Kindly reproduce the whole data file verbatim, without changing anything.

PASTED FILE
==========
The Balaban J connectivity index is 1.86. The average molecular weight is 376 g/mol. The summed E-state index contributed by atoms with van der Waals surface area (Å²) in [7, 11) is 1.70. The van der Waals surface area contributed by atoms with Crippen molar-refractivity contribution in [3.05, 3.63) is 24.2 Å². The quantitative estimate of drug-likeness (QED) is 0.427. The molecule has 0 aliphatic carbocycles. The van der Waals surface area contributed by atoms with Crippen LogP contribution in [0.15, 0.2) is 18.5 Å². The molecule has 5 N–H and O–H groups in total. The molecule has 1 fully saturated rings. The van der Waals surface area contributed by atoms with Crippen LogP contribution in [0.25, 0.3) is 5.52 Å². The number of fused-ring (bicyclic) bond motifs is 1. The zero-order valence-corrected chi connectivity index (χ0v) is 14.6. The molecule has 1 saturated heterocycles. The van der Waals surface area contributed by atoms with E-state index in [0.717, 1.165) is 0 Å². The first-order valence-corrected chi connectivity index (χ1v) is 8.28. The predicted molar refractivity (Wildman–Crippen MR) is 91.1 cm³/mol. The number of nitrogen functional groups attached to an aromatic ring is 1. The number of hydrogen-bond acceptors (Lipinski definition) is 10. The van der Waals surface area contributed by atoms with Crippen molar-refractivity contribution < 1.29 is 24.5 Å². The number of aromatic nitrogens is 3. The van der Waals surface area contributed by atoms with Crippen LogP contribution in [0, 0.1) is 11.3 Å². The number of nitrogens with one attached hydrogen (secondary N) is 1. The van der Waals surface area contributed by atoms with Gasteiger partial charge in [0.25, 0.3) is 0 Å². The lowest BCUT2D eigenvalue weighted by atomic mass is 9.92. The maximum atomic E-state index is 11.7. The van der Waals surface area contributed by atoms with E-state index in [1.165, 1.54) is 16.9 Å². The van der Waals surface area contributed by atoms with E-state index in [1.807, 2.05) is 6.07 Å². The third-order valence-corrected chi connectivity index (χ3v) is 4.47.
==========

The Balaban J connectivity index is 1.86. The average molecular weight is 376 g/mol. The summed E-state index contributed by atoms with van der Waals surface area (Å²) in [7, 11) is 1.70. The van der Waals surface area contributed by atoms with Crippen molar-refractivity contribution in [3.05, 3.63) is 24.2 Å². The quantitative estimate of drug-likeness (QED) is 0.427. The molecule has 0 aliphatic carbocycles. The van der Waals surface area contributed by atoms with Crippen LogP contribution in [0.15, 0.2) is 18.5 Å². The molecule has 5 N–H and O–H groups in total. The molecule has 1 fully saturated rings. The van der Waals surface area contributed by atoms with Crippen LogP contribution in [0.25, 0.3) is 5.52 Å². The number of fused-ring (bicyclic) bond motifs is 1. The zero-order valence-corrected chi connectivity index (χ0v) is 14.6. The molecule has 1 saturated heterocycles. The van der Waals surface area contributed by atoms with E-state index in [0.717, 1.165) is 0 Å². The first-order valence-corrected chi connectivity index (χ1v) is 8.28. The predicted molar refractivity (Wildman–Crippen MR) is 91.1 cm³/mol. The number of nitrogen functional groups attached to an aromatic ring is 1. The number of hydrogen-bond acceptors (Lipinski definition) is 10. The van der Waals surface area contributed by atoms with Crippen molar-refractivity contribution < 1.29 is 24.5 Å². The number of aromatic nitrogens is 3. The van der Waals surface area contributed by atoms with Crippen LogP contribution in [0, 0.1) is 11.3 Å². The number of nitrogens with one attached hydrogen (secondary N) is 1. The van der Waals surface area contributed by atoms with Gasteiger partial charge in [0.25, 0.3) is 0 Å². The lowest BCUT2D eigenvalue weighted by atomic mass is 9.92. The maximum atomic E-state index is 11.7. The van der Waals surface area contributed by atoms with E-state index in [1.165, 1.54) is 16.9 Å². The van der Waals surface area contributed by atoms with E-state index in [1.807, 2.05) is 6.07 Å². The third-order valence-corrected chi connectivity index (χ3v) is 4.47.